20. I have just started reading your blog as our son has just been diagnosed with scid. All I can say is that Felix iis lucky to have such a wonderful mother as you. I believe you will get to love life again xxxx

  21. Donna Pineau says

    I’ve been praying for you all since the start of Felix’s diagnosis and will continue. I understand your fears and anxiety but you are right, it will be okay. Autism touches so many. I have friends with grandchildren with autism. There are trials, sure but there’s joy and growth plus they have their own unique gifts as well. Autism doesn’t have to define who he is or who y’all are.

    Praying for you, sweet thing. You and your family have been through so much. But God does love you.

    Saw this just this morning –
    “For the Lord your God is living among you. He is a mighty savior. He will take delight in you with gladness. With his love, he will calm all your fears. He will rejoice over you with joyful songs.” Zephaniah 3:17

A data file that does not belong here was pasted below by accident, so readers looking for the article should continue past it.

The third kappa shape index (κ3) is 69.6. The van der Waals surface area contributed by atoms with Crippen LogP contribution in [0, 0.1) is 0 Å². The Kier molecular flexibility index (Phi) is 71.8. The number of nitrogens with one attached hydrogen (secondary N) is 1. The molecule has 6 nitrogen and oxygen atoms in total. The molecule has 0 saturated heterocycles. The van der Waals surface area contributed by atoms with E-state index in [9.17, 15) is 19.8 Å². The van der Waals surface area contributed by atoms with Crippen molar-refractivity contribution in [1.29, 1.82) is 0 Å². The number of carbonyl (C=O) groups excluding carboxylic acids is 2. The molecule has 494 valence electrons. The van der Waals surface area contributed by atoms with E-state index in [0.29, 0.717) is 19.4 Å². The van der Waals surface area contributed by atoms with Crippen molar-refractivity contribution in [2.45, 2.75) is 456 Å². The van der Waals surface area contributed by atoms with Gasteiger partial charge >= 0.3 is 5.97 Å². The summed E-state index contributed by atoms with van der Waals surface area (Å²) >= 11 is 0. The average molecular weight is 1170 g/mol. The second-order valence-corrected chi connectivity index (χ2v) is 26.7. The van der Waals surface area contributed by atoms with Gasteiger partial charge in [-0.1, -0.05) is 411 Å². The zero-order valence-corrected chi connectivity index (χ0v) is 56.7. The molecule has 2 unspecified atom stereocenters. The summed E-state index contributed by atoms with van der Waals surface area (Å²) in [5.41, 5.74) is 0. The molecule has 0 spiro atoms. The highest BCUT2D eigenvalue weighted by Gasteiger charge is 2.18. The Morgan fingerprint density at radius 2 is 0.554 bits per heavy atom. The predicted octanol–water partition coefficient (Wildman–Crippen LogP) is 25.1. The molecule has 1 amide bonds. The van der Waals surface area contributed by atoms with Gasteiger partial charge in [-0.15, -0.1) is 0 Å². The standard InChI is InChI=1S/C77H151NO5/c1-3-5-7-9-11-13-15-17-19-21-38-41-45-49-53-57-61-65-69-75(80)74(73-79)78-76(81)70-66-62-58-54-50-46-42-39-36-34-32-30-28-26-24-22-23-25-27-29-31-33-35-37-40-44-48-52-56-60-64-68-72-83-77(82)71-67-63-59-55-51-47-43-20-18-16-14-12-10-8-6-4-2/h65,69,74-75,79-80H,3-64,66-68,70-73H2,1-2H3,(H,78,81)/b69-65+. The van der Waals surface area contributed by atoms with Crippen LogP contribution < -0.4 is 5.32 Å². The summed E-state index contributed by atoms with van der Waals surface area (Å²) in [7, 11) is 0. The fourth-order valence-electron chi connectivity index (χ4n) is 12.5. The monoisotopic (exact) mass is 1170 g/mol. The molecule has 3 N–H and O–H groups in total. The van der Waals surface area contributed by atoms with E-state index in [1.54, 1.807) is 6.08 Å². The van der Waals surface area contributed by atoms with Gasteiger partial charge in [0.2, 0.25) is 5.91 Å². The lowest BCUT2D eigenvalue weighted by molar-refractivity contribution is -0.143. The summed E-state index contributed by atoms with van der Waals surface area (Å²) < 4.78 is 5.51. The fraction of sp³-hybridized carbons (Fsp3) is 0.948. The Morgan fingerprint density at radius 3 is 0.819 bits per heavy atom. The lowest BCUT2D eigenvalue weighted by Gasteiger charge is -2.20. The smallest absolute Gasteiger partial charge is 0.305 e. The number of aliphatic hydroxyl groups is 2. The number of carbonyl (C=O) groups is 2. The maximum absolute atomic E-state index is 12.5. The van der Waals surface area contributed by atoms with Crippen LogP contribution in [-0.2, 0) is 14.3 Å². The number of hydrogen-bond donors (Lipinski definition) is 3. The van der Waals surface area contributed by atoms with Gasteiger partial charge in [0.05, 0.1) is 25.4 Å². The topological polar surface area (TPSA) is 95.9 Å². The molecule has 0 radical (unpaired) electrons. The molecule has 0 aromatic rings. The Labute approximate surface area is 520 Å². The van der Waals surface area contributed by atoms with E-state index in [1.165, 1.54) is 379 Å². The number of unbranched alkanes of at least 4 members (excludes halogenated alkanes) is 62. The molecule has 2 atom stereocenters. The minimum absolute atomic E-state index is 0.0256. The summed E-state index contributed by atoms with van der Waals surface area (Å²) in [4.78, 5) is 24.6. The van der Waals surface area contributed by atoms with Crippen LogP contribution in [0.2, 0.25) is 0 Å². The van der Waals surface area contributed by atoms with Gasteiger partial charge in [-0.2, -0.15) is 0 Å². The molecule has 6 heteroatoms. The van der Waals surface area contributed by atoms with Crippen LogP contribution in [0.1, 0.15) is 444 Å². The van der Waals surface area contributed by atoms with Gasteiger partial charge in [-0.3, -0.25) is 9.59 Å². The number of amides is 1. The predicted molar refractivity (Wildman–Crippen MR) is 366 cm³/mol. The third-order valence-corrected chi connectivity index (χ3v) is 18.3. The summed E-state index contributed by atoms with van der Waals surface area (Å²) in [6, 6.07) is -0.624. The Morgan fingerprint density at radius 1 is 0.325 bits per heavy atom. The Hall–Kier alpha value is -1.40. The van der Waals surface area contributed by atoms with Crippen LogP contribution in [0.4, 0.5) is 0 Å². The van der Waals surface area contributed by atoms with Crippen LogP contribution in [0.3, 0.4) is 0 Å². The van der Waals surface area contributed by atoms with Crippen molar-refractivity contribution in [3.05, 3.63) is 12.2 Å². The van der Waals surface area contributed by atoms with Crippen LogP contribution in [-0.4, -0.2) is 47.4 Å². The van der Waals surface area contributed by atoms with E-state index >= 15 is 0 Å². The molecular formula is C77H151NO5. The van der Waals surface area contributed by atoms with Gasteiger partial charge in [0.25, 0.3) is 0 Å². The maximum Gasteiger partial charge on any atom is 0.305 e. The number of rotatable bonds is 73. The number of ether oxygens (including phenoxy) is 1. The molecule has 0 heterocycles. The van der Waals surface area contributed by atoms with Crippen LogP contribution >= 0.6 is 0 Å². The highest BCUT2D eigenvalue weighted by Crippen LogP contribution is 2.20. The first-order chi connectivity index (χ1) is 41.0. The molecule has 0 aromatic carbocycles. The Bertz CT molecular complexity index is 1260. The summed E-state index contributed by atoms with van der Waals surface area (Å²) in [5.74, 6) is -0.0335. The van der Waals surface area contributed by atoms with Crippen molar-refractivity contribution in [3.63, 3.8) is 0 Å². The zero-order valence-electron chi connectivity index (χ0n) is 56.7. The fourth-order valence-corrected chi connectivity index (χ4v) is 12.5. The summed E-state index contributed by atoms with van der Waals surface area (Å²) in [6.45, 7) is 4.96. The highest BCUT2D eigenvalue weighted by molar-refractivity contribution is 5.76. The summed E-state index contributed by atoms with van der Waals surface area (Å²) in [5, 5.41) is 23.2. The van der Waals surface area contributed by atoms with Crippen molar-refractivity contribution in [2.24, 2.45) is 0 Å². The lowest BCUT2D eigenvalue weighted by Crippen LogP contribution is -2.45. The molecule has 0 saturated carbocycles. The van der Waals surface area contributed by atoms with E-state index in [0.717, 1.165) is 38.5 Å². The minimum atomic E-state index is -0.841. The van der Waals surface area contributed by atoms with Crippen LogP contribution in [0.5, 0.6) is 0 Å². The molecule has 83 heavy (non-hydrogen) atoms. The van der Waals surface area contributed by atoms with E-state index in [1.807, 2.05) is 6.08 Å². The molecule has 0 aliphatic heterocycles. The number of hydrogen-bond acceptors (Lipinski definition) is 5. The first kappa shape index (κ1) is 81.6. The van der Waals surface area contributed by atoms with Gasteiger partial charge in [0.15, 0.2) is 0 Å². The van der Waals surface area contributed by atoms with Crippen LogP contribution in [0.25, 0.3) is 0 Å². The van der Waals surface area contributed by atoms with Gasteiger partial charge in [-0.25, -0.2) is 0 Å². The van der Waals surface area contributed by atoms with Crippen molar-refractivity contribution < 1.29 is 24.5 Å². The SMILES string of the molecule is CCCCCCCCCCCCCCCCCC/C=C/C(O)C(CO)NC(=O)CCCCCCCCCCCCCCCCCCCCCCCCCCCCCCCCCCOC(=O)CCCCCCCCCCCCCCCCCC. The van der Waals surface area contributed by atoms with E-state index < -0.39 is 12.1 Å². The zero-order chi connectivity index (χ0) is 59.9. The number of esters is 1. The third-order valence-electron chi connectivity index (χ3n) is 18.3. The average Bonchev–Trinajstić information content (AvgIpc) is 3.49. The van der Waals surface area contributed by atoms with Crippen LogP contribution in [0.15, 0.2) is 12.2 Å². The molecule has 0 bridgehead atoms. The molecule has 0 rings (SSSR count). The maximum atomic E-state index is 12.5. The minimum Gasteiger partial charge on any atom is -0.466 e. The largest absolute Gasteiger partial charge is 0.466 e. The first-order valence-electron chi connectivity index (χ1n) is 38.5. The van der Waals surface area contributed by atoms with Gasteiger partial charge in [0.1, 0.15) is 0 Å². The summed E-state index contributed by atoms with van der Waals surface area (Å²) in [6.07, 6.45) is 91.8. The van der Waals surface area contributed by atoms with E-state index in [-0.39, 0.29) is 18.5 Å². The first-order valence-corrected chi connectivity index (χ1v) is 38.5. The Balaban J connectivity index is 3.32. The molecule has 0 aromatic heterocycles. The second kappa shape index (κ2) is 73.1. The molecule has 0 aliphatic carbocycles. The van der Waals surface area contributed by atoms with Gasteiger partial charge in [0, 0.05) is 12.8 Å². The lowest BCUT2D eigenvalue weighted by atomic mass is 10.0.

22. Thinking of you, Kathleen. I am praying that your suspicions are off base, and the things you’re observing are just part of the SCIDS diagnosis and treatment aftermath.

    I’m sorry you’re suffering with this. Just when you think your worries and anxieties are licked…another (potential) bombshell. I know how dreadful days filled with anxiety can be.

    I also know how blessed and vibrant little Felix is. I can see joy in his eyes and that giant grin filled with life and hope (and he looks so much like Lydia!)

    Loving thoughts and prayers.

  23. I’m so sorry, Kathleen. What sad news.